Modeling of Growth Kinetics
„7 -
dm v
r 7
r v —
x ,
= r. v -
m dt
It should be noted that (7.14) is independent of the type of reactor operation that is used to produce
the biomass. Eq. (7.14) shows that the rate of formation by all the
reactions of a biomass
constituent must at least be
to preserve the same fraction of the constituent / in the biomass.
This is a consequence o f expansion of the biomass upon growth and this results in dilution of all
biomass components. As the concentrations of all biomass constituents sum to 1, Eq. (7.11) can
easily be derived from Eq. (7.14).
Unstructured Growth Kinetics
In unstructured models, all cellular components are pooled into a single biomass component
represented by the total biomass concentration
Initially unstructured models were based on a
single reaction describing the overall conversion of substrate into biomass, and typically the
kinetics of this overall reaction was represented by the specific growth rate of the biomass l1. Many
different kinetic expressions have been proposed for the specific growth rate of the biomass, and we
will start our discussion of unstructured kinetic models with a description of these simple models,
and then move on to models considering more than one reaction and also look into the effect of
temperature and pH. Many of the unstructured models described in the following look similar to the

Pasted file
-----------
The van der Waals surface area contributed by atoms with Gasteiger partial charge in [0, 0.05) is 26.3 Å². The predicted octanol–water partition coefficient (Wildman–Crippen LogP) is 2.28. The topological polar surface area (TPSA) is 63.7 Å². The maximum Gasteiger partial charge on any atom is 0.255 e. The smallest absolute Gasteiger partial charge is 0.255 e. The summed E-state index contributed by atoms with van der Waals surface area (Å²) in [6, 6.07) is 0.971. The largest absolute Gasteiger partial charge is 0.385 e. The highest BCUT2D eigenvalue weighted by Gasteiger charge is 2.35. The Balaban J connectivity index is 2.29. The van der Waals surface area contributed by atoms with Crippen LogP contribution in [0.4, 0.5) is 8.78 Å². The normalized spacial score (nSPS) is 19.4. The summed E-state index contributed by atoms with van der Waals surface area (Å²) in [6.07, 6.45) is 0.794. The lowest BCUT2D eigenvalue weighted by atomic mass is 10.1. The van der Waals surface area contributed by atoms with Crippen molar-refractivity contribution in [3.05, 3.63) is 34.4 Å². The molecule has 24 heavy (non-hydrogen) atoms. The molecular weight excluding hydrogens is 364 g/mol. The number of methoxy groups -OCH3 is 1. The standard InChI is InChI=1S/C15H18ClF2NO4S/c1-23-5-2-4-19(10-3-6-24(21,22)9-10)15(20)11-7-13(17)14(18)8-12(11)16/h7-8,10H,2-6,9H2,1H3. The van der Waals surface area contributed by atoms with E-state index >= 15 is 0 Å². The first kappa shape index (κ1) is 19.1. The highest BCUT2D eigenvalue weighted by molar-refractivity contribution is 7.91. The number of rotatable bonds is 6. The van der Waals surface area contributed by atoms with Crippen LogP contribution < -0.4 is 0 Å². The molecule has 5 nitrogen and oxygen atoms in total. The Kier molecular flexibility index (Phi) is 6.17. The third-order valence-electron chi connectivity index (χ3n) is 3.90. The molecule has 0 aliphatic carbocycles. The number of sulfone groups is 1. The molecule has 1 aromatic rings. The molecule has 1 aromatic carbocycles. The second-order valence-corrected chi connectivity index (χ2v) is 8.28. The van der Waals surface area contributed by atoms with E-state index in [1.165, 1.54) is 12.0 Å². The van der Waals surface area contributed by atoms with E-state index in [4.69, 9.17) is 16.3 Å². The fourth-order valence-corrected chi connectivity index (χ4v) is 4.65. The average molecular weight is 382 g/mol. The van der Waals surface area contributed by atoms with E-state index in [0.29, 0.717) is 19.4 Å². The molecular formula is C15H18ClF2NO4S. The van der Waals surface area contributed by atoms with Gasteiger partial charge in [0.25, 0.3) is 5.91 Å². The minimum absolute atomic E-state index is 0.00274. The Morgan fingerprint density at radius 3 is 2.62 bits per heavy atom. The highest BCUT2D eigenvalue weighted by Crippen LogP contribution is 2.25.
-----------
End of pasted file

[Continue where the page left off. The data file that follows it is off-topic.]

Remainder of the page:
mechanistic based models for enzyme kinetics described in Chapter 6, but for description of overall
cell growth they can only be regarded as (often very useful) date fitters.
7.3.1 The Black Box Model
The simplest mathematical presentation of cell growth is the so-called
black box
model of
Section 3.3, where all the cellular reactions are lumped into a single overall reaction. This
implies that the yield of biomass on the substrate (as well as the yield of all other compounds
consumed and produced by the cells) is constant. Consequently the specific substrate uptake rate
is proportional with the specific growth rate of the biomass:
-rt =Yafi
Similar relations describe the specific uptake rate of other substrates,
uptake of oxygen, and
the formation rate of metabolic products. Thus, in the black box model kinetic modeling reduces
to a description of the specific growth rate as function of the variables in the system. In the
simplest model it is assumed that there is only one limiting substrate, typically the carbon source
(which is often glucose), and no influence of other substrates on rs. Hence the specific growth
rate is a function of the concentration o f this substrate only. The consumption of all other
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